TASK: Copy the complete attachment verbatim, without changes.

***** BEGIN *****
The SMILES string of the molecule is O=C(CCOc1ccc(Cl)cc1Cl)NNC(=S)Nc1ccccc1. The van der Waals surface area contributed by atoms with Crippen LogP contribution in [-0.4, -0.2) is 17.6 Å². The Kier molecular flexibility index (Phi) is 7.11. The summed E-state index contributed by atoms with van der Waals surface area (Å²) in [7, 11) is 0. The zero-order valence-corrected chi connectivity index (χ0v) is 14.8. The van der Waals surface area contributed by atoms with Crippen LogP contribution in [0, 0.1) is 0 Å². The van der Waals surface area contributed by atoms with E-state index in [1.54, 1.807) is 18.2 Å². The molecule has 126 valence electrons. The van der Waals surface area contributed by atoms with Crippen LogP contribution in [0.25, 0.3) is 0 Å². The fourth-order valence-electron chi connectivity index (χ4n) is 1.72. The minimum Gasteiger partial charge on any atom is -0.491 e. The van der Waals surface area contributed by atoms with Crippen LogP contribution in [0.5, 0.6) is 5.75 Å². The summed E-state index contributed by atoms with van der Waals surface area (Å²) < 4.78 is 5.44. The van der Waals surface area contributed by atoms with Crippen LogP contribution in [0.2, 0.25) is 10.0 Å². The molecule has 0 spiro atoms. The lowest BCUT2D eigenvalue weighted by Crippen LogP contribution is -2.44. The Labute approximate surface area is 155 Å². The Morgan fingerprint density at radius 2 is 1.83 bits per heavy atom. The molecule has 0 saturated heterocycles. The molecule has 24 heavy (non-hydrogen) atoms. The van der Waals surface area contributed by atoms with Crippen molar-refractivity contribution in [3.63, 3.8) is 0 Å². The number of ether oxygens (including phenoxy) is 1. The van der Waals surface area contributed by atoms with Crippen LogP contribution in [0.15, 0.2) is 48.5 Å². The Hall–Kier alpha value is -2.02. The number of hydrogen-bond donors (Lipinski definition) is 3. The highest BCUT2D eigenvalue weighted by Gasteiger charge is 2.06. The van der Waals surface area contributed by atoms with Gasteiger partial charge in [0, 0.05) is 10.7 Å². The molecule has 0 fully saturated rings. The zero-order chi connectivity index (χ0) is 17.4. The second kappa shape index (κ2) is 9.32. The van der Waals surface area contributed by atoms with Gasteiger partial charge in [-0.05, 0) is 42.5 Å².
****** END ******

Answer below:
The SMILES string of the molecule is O=C(CCOc1ccc(Cl)cc1Cl)NNC(=S)Nc1ccccc1. The van der Waals surface area contributed by atoms with Crippen LogP contribution in [-0.4, -0.2) is 17.6 Å². The Kier molecular flexibility index (Phi) is 7.11. The summed E-state index contributed by atoms with van der Waals surface area (Å²) in [7, 11) is 0. The zero-order valence-corrected chi connectivity index (χ0v) is 14.8. The van der Waals surface area contributed by atoms with Crippen LogP contribution in [0, 0.1) is 0 Å². The van der Waals surface area contributed by atoms with E-state index in [1.54, 1.807) is 18.2 Å². The molecule has 126 valence electrons. The van der Waals surface area contributed by atoms with Crippen LogP contribution in [0.25, 0.3) is 0 Å². The fourth-order valence-electron chi connectivity index (χ4n) is 1.72. The minimum Gasteiger partial charge on any atom is -0.491 e. The van der Waals surface area contributed by atoms with Crippen LogP contribution in [0.5, 0.6) is 5.75 Å². The summed E-state index contributed by atoms with van der Waals surface area (Å²) < 4.78 is 5.44. The van der Waals surface area contributed by atoms with Crippen LogP contribution in [0.2, 0.25) is 10.0 Å². The molecule has 0 spiro atoms. The lowest BCUT2D eigenvalue weighted by Crippen LogP contribution is -2.44. The Labute approximate surface area is 155 Å². The Morgan fingerprint density at radius 2 is 1.83 bits per heavy atom. The molecule has 0 saturated heterocycles. The molecule has 24 heavy (non-hydrogen) atoms. The van der Waals surface area contributed by atoms with Crippen molar-refractivity contribution in [3.63, 3.8) is 0 Å². The number of ether oxygens (including phenoxy) is 1. The van der Waals surface area contributed by atoms with Crippen LogP contribution in [0.15, 0.2) is 48.5 Å². The Hall–Kier alpha value is -2.02. The number of hydrogen-bond donors (Lipinski definition) is 3. The highest BCUT2D eigenvalue weighted by Gasteiger charge is 2.06. The van der Waals surface area contributed by atoms with Gasteiger partial charge in [0, 0.05) is 10.7 Å². The molecule has 0 fully saturated rings. The zero-order chi connectivity index (χ0) is 17.4. The second kappa shape index (κ2) is 9.32. The van der Waals surface area contributed by atoms with Gasteiger partial charge in [-0.05, 0) is 42.5 Å².